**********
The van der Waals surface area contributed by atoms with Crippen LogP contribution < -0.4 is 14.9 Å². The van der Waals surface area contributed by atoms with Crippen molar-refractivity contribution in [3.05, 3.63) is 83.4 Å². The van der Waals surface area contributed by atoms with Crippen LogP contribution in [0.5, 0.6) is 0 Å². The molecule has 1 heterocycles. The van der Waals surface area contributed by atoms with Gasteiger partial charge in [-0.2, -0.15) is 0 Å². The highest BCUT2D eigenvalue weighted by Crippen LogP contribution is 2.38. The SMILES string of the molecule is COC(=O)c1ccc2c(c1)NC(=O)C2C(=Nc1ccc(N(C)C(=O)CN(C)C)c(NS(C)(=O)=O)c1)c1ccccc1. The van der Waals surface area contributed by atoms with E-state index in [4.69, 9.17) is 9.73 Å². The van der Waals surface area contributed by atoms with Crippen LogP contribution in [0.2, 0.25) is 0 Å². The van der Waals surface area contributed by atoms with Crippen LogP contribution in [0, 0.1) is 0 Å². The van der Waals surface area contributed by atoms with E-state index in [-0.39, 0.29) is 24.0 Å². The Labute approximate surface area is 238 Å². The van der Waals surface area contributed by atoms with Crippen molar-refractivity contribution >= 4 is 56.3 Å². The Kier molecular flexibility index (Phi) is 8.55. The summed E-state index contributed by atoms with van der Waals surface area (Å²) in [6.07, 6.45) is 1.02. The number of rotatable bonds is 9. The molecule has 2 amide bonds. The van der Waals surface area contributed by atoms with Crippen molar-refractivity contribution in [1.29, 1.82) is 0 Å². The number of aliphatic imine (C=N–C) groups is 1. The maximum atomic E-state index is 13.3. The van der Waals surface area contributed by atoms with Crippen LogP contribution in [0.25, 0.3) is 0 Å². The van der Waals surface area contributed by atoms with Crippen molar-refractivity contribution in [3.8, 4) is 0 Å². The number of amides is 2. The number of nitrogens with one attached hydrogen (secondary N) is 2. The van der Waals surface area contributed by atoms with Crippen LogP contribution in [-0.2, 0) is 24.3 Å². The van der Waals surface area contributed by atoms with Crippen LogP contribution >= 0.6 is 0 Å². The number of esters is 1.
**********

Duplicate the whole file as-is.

The van der Waals surface area contributed by atoms with Crippen LogP contribution < -0.4 is 14.9 Å². The van der Waals surface area contributed by atoms with Crippen molar-refractivity contribution in [3.05, 3.63) is 83.4 Å². The van der Waals surface area contributed by atoms with Crippen LogP contribution in [0.5, 0.6) is 0 Å². The molecule has 1 heterocycles. The van der Waals surface area contributed by atoms with Gasteiger partial charge in [-0.2, -0.15) is 0 Å². The highest BCUT2D eigenvalue weighted by Crippen LogP contribution is 2.38. The SMILES string of the molecule is COC(=O)c1ccc2c(c1)NC(=O)C2C(=Nc1ccc(N(C)C(=O)CN(C)C)c(NS(C)(=O)=O)c1)c1ccccc1. The van der Waals surface area contributed by atoms with E-state index in [4.69, 9.17) is 9.73 Å². The van der Waals surface area contributed by atoms with Crippen LogP contribution in [0.2, 0.25) is 0 Å². The van der Waals surface area contributed by atoms with Crippen LogP contribution in [0, 0.1) is 0 Å². The van der Waals surface area contributed by atoms with E-state index in [-0.39, 0.29) is 24.0 Å². The Labute approximate surface area is 238 Å². The van der Waals surface area contributed by atoms with Crippen molar-refractivity contribution >= 4 is 56.3 Å². The Kier molecular flexibility index (Phi) is 8.55. The summed E-state index contributed by atoms with van der Waals surface area (Å²) in [6.07, 6.45) is 1.02. The number of rotatable bonds is 9. The molecule has 2 amide bonds. The van der Waals surface area contributed by atoms with Crippen molar-refractivity contribution in [1.29, 1.82) is 0 Å². The number of aliphatic imine (C=N–C) groups is 1. The maximum atomic E-state index is 13.3. The van der Waals surface area contributed by atoms with Crippen LogP contribution in [0.25, 0.3) is 0 Å². The van der Waals surface area contributed by atoms with Crippen molar-refractivity contribution in [3.8, 4) is 0 Å². The number of amides is 2. The number of nitrogens with one attached hydrogen (secondary N) is 2. The van der Waals surface area contributed by atoms with Crippen LogP contribution in [-0.2, 0) is 24.3 Å². The van der Waals surface area contributed by atoms with Crippen LogP contribution >= 0.6 is 0 Å². The number of esters is 1.